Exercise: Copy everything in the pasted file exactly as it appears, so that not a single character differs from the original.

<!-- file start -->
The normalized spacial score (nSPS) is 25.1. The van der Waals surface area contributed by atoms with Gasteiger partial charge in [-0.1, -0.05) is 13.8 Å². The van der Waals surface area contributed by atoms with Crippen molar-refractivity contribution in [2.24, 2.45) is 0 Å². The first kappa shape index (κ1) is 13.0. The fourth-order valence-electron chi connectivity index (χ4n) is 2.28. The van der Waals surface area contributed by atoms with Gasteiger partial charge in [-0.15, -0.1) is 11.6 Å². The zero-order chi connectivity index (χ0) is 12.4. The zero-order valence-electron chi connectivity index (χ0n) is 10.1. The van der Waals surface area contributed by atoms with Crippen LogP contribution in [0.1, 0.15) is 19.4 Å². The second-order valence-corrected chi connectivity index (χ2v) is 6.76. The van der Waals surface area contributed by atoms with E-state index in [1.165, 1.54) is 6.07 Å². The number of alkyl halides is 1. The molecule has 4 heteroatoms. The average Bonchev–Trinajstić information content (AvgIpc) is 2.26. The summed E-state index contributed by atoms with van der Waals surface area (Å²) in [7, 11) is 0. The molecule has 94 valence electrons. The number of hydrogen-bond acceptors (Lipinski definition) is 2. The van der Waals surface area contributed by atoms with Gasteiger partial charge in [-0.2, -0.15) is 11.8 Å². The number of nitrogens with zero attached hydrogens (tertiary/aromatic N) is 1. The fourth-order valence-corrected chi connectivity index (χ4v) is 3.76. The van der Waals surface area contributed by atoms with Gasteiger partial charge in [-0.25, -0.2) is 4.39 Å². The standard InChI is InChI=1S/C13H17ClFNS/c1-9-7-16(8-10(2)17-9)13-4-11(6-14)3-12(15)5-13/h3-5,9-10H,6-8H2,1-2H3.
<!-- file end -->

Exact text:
The normalized spacial score (nSPS) is 25.1. The van der Waals surface area contributed by atoms with Gasteiger partial charge in [-0.1, -0.05) is 13.8 Å². The van der Waals surface area contributed by atoms with Crippen molar-refractivity contribution in [2.24, 2.45) is 0 Å². The first kappa shape index (κ1) is 13.0. The fourth-order valence-electron chi connectivity index (χ4n) is 2.28. The van der Waals surface area contributed by atoms with Gasteiger partial charge in [-0.15, -0.1) is 11.6 Å². The zero-order chi connectivity index (χ0) is 12.4. The zero-order valence-electron chi connectivity index (χ0n) is 10.1. The van der Waals surface area contributed by atoms with Crippen LogP contribution in [0.1, 0.15) is 19.4 Å². The second-order valence-corrected chi connectivity index (χ2v) is 6.76. The van der Waals surface area contributed by atoms with E-state index in [1.165, 1.54) is 6.07 Å². The number of alkyl halides is 1. The molecule has 4 heteroatoms. The average Bonchev–Trinajstić information content (AvgIpc) is 2.26. The summed E-state index contributed by atoms with van der Waals surface area (Å²) in [7, 11) is 0. The molecule has 94 valence electrons. The number of hydrogen-bond acceptors (Lipinski definition) is 2. The van der Waals surface area contributed by atoms with Gasteiger partial charge in [-0.2, -0.15) is 11.8 Å². The number of nitrogens with zero attached hydrogens (tertiary/aromatic N) is 1. The fourth-order valence-corrected chi connectivity index (χ4v) is 3.76. The van der Waals surface area contributed by atoms with Gasteiger partial charge in [-0.25, -0.2) is 4.39 Å². The standard InChI is InChI=1S/C13H17ClFNS/c1-9-7-16(8-10(2)17-9)13-4-11(6-14)3-12(15)5-13/h3-5,9-10H,6-8H2,1-2H3.